By Linton Weeks, NPR website, February 19, 2011
As overwhelming as the rush of news — the comings and goings of despots, the rise and demise of movements — can be, there is some "comfort" to be found in the laws of the universe, says J. Richard Gott III, an astrophysicist at Princeton University and author of Sizing Up the Universe: The Cosmos in Perspective. For the news to outrun the event is an impossibility in this universe, he says. That's because of the "Planck time" — the smallest measurement of time possible, in quantum physics terms — that would occur between events.
"You can't change governments faster than the Planck time," he says. "Otherwise, you create a black hole and the events collapse into each other."
Phew. In that, one supposes, there's a quantum of solace.
Still, with news — and reaction to news — moving more quickly than ever, says Louis Gray, a Silicon Valley blogger who chronicles the ever-increasing speed of computers and companies, "it is safe to assume the public does not know about many top stories or issues, and cannot be assumed to have enough data to ascertain truth versus spin, and right versus wrong."
As a result, Gray says, "people are intentionally filtering the information they consume through sources they agree with, or are turning instead to entertainment and idle-time activities, becoming less informed."
News Finders, Not Makers
Steven Rosenbaum, author of Curation Nation: How to Win in a World Where Consumers Are Creators, believes we will learn to navigate the new world with the help of other navigators. He wrote in The Huffington Post that we are living in "a world where abundance is assumed in the world of content — there's no shortage of content makers of all shapes and sizes. But the avalanche of content makes finding the content you're looking for significantly harder."
By choosing to read a certain story or subscribe to a certain blog — and letting others know that we "like" the stories and blogs — we are saving time for those who trust us, according to Rosenbaum.
"The world of curation will have lots of brand-name, well-known curators you know and trust," Rosenbaum wrote. "The new media moguls won't be makers, they'll be finders, endorsers and presenters."
In an interview, Rosenbaum adds: "Curious people will have more of an opportunity to engage in curated and complex editorial mixes, and people who define themselves as a political party, or an issue, or any other narrow set of filters will embrace sources that don't expose them to alternative points of view."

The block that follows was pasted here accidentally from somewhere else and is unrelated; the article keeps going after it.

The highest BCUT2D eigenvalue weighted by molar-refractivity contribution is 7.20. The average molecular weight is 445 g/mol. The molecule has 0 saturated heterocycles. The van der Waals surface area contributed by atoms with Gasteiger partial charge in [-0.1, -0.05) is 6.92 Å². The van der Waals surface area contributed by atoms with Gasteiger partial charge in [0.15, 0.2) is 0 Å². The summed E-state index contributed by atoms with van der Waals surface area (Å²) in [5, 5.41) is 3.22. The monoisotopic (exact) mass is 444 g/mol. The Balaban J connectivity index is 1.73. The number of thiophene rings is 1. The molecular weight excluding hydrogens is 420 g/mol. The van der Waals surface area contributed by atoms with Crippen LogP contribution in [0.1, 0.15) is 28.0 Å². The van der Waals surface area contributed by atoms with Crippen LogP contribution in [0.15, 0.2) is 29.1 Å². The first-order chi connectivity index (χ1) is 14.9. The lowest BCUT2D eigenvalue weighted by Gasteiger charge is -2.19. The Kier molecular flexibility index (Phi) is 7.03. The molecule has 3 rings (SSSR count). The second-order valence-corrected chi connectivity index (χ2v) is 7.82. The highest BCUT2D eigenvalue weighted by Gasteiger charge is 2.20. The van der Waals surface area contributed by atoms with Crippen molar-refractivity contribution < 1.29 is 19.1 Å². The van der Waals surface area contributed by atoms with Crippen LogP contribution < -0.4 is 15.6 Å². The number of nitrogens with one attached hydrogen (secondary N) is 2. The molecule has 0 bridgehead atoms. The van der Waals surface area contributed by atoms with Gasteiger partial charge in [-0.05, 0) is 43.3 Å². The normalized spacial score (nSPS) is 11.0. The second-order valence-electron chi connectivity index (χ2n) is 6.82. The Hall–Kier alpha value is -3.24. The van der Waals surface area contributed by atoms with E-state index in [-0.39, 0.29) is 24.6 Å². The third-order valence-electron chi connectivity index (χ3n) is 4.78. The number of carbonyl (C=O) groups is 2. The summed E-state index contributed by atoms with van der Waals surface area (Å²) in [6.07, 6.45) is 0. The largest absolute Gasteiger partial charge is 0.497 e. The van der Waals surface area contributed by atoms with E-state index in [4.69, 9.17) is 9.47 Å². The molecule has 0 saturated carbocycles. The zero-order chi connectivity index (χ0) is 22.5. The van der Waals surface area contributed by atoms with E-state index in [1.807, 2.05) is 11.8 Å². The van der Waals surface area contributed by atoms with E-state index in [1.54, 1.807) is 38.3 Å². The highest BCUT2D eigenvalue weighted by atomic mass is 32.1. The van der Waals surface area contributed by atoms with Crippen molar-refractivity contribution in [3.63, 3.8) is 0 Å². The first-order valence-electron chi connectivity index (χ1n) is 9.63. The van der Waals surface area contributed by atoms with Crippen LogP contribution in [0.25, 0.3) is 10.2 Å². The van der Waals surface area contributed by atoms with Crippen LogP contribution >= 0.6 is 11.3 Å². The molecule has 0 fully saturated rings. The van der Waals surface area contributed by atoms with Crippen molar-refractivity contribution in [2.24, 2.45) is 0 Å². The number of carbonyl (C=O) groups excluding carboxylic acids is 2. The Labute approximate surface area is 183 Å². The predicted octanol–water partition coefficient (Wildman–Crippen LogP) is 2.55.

Everyday, at the acorncentreblog.com, I scan various news sources looking for what I think might be important "FOR ME" to know, given the completely overwhelming smorgasbord of information that
cataracts across our screens every minute of every hour of every day of the year. While doing this, I did not know that I was serving as a "news curator" one who selects and gathers certain news stories because of their unique and perhaps significant impact on the world in which we live.
However, if this is an incubator of the "news curator" enterprise, along with hundreds or perhaps thousands of others around the globe, there is an important component to the process that is needed.
And that, dear reader, is not only your statistical feedback, as in the number of page reads this blog receives each day, but also your personal observations, reflections, disagreements, counter-information and perspective, from the many various languages and cultures in which you work and live and think.
For this blog to succeed in serving the needs of its adherents, including the "curator," it will increasingly depend on analogical feedback...because through such personal interraction, we can build a more resonant, and more complex and more reflective and potentially more global and communal perspective for additional selection and display.
Even if you feel somewhat limited in your command of the English language, please try a single word response to a piece you read here...even a single word can express a considerable freight of insight....and we would like to become more interractive with each of you.
Looking forward to hearing your comments, feedback, disagreements etc....